More broadly, they provide a model of engaged adulthood for their students. They show that it is possible to experience work as a calling rather than merely as a job. One of the teachers in our study suggested that ultimately students have only one question of their teachers: are you happy enough that I can stand to be like you? Through their conduct, engaged teachers answer the question affirmatively. Young people often see status and wealth as keys to adult happiness. Engaged teachers present a vision that grounds happiness in the pursuit of broader goals. For thirty-five years, John Scott’s students have watched him engage his profession as a way of life, approach it with intensity, rise to its challenges, and, through it, serve the communities to which he belongs. Undeterred by lack of resources and repeatedly achieving extraordinary results despite steep odds, Scott and his colleagues –like his own teachers at Xavier–present students with a model of work that contrasts sharply with the prevailing one of “getting a job and making a whole lot of money.”
Students respond to teachers’ genuine interest in the subject they are teaching, and to teachers’ interest in the students themselves. Most students quickly catch on if a teacher is bored by what he is saying, or if he has little respect for the class. As one teacher notes, “They will put up with all sorts of stuff if they believe that you have their best interests at heart–[and] they are very good at detecting whether you do.”
At the same time, teachers need to introduce students to the broader institutional framework that may nurture a lifetime passion for learning. To succeed, learning must be embedded in a network of stable and significant relationships. Teachers bring students into the learning community through various routes, establishing communities in their own classrooms and taking the most engaged students to professional meetings. More broadly, they may help create a sense of intellectual community in the institution as a whole by establishing common curricula, setting aside time for the exchange of ideas outside of class, designing spaces that encourage interaction, and supporting the negotiation of differences through dialogue. At many universities, of course, the great majority of students display with pride the bumper stickers and other paraphernalia of the school’s football team, but are effectively strangers to the world of knowledge the school is supposed to represent. One of the main tasks confronting higher education is to engage young people not just with ideas, but also with a fellowship of knowledge seekers.
Teachers heighten student engagement when they can show their students that what they are learning might make a difference outside the domain of knowledge and the field of scholarship. Good schools set ambitious goals for their students: to become community leaders, champions of the oppressed, protectors of the environment. When teachers care deeply about such goals and can provide credible solutions, the aim of serving social ends through knowledge becomes compelling to students. For example, one professor told us her work is “not a job at all; it’s a call to contribute to the world.” She framed the challenge for her students in the same terms: “We want [the students] to go out there and participate and be leaders in the community, to excite them, to engage them! We want to engage them so that they become engaged with the community . . . . professional life is to be viewed as a life of service . . . . I think all of us try to share that, and instill it in our students.”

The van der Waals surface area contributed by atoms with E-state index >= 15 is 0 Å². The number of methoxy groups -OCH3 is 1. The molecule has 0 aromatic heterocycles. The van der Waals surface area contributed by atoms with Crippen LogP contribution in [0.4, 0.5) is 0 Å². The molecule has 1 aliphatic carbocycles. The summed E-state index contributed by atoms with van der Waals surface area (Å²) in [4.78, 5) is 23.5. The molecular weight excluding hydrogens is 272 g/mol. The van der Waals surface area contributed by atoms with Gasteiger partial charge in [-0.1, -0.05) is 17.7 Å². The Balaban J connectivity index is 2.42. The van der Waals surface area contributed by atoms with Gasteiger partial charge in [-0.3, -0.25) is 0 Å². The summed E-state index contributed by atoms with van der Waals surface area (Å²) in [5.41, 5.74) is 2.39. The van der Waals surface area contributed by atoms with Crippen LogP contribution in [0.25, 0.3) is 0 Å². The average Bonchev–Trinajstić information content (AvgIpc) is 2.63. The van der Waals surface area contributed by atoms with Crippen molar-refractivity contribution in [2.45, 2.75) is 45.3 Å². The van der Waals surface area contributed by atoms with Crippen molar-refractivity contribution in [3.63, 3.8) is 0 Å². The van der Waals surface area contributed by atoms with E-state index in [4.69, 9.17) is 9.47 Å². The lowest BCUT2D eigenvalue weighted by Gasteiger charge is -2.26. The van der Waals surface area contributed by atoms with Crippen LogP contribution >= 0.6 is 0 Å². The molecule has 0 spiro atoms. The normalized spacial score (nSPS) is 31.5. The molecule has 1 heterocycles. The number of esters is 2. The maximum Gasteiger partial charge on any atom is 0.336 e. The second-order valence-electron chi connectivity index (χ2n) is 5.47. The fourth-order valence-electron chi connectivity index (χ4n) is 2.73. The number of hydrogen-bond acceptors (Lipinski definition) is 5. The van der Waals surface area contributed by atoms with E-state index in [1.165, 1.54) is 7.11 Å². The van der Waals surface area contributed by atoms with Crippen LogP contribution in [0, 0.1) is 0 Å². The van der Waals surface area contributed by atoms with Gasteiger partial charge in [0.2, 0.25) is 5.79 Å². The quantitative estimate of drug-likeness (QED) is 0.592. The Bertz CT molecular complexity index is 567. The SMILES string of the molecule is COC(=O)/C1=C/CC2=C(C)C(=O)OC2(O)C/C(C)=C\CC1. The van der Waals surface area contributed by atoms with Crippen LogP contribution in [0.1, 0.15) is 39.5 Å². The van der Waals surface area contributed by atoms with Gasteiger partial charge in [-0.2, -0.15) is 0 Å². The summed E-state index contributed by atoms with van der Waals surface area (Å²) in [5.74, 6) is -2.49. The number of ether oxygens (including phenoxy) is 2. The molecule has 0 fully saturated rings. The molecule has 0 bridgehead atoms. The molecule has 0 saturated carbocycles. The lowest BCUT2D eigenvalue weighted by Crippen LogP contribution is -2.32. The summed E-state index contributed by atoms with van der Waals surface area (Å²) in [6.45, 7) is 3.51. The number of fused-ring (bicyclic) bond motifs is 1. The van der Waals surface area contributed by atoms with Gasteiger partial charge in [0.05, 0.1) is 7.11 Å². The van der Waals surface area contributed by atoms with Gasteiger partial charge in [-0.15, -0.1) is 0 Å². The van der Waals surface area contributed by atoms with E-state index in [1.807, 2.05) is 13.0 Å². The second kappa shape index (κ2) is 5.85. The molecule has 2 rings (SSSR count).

Undergraduate teaching in the United States today may be extreme if not unique among the professions in the divergent visions of service it encompasses. However, it is not unique in the varied forms of engagement it affords, nor in privileging one set of challenges–the form of service to others that defines the profession–over the other challenges that members of the profession may find engaging. Good work can be threatened if secondary tasks actively compete or conflict with the profession’s raison d’être–for teachers, the education of students. However, good work may be more likely if engaging the challenges of domain, institution, or broader society serves or complements that central purpose.
In addition to being typical of professions in this general sense, undergraduate teaching has a special, underappreciated relationship to all the professions: if work is enhanced or compromised there, it will cause ripples throughout the professions for which an undergraduate education is a prerequisite, and affect all the knowledge workers on whom the future of society depends. If good work is threatened in the colleges, we suggest, it is at risk everywhere.
- 1These interviews were conducted as part of the Study of Good Work in Higher Education supported by the William and Flora Hewlett Foundation, the Carnegie Corporation of New York, and the Atlantic Philanthropies.